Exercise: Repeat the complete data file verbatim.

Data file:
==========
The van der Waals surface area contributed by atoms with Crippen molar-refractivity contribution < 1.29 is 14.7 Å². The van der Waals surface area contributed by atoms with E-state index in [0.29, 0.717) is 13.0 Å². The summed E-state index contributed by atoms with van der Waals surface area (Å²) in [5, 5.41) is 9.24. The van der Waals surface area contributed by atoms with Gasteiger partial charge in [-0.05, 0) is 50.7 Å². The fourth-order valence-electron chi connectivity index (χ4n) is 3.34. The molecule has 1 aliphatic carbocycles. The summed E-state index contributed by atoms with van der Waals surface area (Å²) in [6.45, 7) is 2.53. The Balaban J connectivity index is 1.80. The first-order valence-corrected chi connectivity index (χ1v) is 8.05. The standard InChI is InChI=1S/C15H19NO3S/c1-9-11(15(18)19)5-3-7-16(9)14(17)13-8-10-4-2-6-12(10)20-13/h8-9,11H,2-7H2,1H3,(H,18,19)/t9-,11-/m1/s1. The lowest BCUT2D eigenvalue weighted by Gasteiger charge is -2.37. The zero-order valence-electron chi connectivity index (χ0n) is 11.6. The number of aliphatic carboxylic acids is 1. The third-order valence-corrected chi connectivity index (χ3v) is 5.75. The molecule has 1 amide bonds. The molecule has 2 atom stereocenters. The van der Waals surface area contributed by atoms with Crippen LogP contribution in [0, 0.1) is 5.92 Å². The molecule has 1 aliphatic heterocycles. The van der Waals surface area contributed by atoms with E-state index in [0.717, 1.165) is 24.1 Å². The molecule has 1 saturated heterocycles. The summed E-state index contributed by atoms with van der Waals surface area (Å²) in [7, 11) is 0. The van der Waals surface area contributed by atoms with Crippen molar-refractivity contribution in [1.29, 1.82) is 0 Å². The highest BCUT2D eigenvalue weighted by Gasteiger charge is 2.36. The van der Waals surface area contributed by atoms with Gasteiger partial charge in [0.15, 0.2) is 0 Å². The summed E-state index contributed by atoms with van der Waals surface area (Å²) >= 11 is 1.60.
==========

The van der Waals surface area contributed by atoms with Crippen molar-refractivity contribution < 1.29 is 14.7 Å². The van der Waals surface area contributed by atoms with E-state index in [0.29, 0.717) is 13.0 Å². The summed E-state index contributed by atoms with van der Waals surface area (Å²) in [5, 5.41) is 9.24. The van der Waals surface area contributed by atoms with Gasteiger partial charge in [-0.05, 0) is 50.7 Å². The fourth-order valence-electron chi connectivity index (χ4n) is 3.34. The molecule has 1 aliphatic carbocycles. The summed E-state index contributed by atoms with van der Waals surface area (Å²) in [6.45, 7) is 2.53. The Balaban J connectivity index is 1.80. The first-order valence-corrected chi connectivity index (χ1v) is 8.05. The standard InChI is InChI=1S/C15H19NO3S/c1-9-11(15(18)19)5-3-7-16(9)14(17)13-8-10-4-2-6-12(10)20-13/h8-9,11H,2-7H2,1H3,(H,18,19)/t9-,11-/m1/s1. The lowest BCUT2D eigenvalue weighted by Gasteiger charge is -2.37. The zero-order valence-electron chi connectivity index (χ0n) is 11.6. The number of aliphatic carboxylic acids is 1. The third-order valence-corrected chi connectivity index (χ3v) is 5.75. The molecule has 1 amide bonds. The molecule has 2 atom stereocenters. The van der Waals surface area contributed by atoms with Crippen LogP contribution in [0, 0.1) is 5.92 Å². The molecule has 1 aliphatic heterocycles. The van der Waals surface area contributed by atoms with E-state index in [0.717, 1.165) is 24.1 Å². The molecule has 1 saturated heterocycles. The summed E-state index contributed by atoms with van der Waals surface area (Å²) in [7, 11) is 0. The van der Waals surface area contributed by atoms with Crippen molar-refractivity contribution in [1.29, 1.82) is 0 Å². The highest BCUT2D eigenvalue weighted by Gasteiger charge is 2.36. The van der Waals surface area contributed by atoms with Gasteiger partial charge in [0.15, 0.2) is 0 Å². The summed E-state index contributed by atoms with van der Waals surface area (Å²) >= 11 is 1.60.